Al Roker's aha! moment came a decade ago. He was closing in on 350 pounds when he promised his dying father that he wasn't going to keep living as he was. That led to his decision for a stomach bypass — and his life-changing drop to 190. But 50 of those pounds gradually crept back until he finally devised a plan, stuck to it, and got his life back.
Here is an excerpt from "Never Goin' Back: Winning the Weight-Loss Battle For Good," an inspiring and candid new book by TODAY's longtime weather and feature anchor.
My father had been at Memorial Sloan-Kettering hospital in New York City for about a week, battling his final stages of lung cancer. Although he had been a smoker early in his life, he had given up cigarettes cold turkey some thirty-five years prior to his cancer diagnosis. So when he was told that he had stage four lung cancer, I wasn’t emotionally prepared. Our entire family was shaken up and took his diagnosis very hard.
Al Roker Sr. was the rock of our family. Even though he was a talented artist, in the mid-1950s, it was difficult for a young African-American male to get a job in the
commercial art industry. After a short stint at a low-paying apprentice job with no chance
for advancement, with a young wife and a new baby to feed, Dad got a job driving a New York City bus.
He would do that for almost twenty years, always looking for the next step up. Eventually he made dispatcher, then chief dispatcher, and then he was promoted up and into management with the Metropolitan Transit Authority, reaching the rank of Inspector.
We were all so proud of him. His drive and determination rubbed off on his children. We would strive to make him and our mother as proud of us as we were of them.
When he retired, he was excited and determined to enjoy life. My dad found pleasure in being with his wife and his grandchildren, and in his lifelong hobby of deep-sea fishing. He cultivated a newfound love of jazz, started a mentoring program for middle schoolers at a local public school and walked with a group of fellow retirees at the local mall.
But all of that was now behind him. His entire future had now collapsed into being measured by weeks, if not days.
Every day I made it a point to stop in, first thing in the morning, before heading to
the studio to do the TODAY show. We’d visit, and then about 6:20 a.m., I’d
head on to Studio 1-A in Rockefeller Plaza, where the show goes live at 7 a.m. On my way home in the afternoon, I’d head straight back to the hospital to spend more time with him — time, something I had all but taken for granted until my father got sick.
Why hadn’t I gone fishing with him more than a handful of times, and why didn’t I come by the house more often? I always thought I would have plenty of time.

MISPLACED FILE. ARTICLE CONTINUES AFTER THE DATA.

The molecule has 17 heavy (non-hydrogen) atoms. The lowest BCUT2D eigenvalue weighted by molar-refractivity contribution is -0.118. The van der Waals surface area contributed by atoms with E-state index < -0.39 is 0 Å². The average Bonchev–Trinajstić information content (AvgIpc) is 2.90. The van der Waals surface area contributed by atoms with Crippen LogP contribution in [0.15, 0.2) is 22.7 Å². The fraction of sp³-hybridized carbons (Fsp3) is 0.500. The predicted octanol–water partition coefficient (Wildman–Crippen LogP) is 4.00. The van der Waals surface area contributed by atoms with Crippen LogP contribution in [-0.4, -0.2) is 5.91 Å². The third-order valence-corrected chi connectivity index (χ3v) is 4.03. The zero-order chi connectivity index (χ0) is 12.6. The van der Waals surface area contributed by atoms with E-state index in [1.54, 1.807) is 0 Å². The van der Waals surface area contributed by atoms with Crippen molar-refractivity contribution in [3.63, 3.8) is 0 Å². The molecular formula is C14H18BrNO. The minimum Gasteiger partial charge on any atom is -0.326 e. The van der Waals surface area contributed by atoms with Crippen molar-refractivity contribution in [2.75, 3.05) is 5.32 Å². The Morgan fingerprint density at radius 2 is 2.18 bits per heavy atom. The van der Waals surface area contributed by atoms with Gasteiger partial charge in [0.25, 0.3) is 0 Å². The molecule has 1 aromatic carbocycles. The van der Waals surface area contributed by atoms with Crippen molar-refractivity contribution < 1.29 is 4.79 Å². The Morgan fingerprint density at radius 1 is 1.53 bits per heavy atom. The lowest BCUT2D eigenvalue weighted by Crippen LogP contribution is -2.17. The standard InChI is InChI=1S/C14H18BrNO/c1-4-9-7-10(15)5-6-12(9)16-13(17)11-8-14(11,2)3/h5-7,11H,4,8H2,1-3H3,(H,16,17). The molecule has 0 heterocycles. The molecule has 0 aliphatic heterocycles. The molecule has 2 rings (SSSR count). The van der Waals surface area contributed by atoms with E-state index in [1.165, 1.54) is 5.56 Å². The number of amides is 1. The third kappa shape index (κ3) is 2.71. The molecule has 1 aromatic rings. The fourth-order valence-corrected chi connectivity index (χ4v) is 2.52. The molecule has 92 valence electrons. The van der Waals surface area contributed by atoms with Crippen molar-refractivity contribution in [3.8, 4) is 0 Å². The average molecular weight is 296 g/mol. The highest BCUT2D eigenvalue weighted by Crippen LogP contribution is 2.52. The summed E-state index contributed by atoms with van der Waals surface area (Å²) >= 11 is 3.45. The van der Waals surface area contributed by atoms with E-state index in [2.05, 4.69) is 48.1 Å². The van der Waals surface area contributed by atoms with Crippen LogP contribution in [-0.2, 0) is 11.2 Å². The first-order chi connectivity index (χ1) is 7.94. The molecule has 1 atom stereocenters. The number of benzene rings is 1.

My father was always healthy as a horse. Mom was the one who had beaten lung cancer and breast cancer and survived two heart valve replacements! Dad almost never got sick. Now he was dying and I had just about run out of time with the man I cherished most in life.
There was nowhere near enough time.
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“Son,” my dad said one day, “I’d do anything for more time. I wanted to make fifty years of marriage with your mom so, yeah, I’m pissed about that.”
It was kind of funny, actually. My father always liked things well-ordered and tidy. He was sixty-nine years old and had been married forty-nine years. To him, seventy and fifty felt neater — more complete.
I knew my dad was going to die. There was no hope that he could possibly recover. I did my best to hold myself together until one morning I simply couldn’t hide my grief about losing him. I started crying, and being the incredible father he was, he comforted me.
He said he was proud of the life he had lived — that he’d had a good run. He told me he was proud of his children and he loved his grandchildren more than life itself. Hearing my father speak that way was simply more than I could bear; it was all so final. My tears kept coming. I could tell that my father had something important he wanted to say.
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“Look, we both know that I’m not going to be here to help you raise my grandkids, so that means it is up to you to make sure you will be there for your kids.”
I could feel my heart begin beating faster with every word he uttered because I knew what he was driving at. My father and I had been around the horn too many times to count on the subject of my weight and overall health. For whatever reason, no matter how many times I said I’d lose the weight, I couldn’t — or wouldn’t, or did only to gain it back again.
“Promise me that you are going to lose the weight.”
I tried to play it off like it was no big deal. “Who, me? I’m fine! Don’t worry about me, Dad.”
I could tell he was really struggling to get the words out now. “No, not good enough. I want you to swear to God that you’re going to lose the weight.”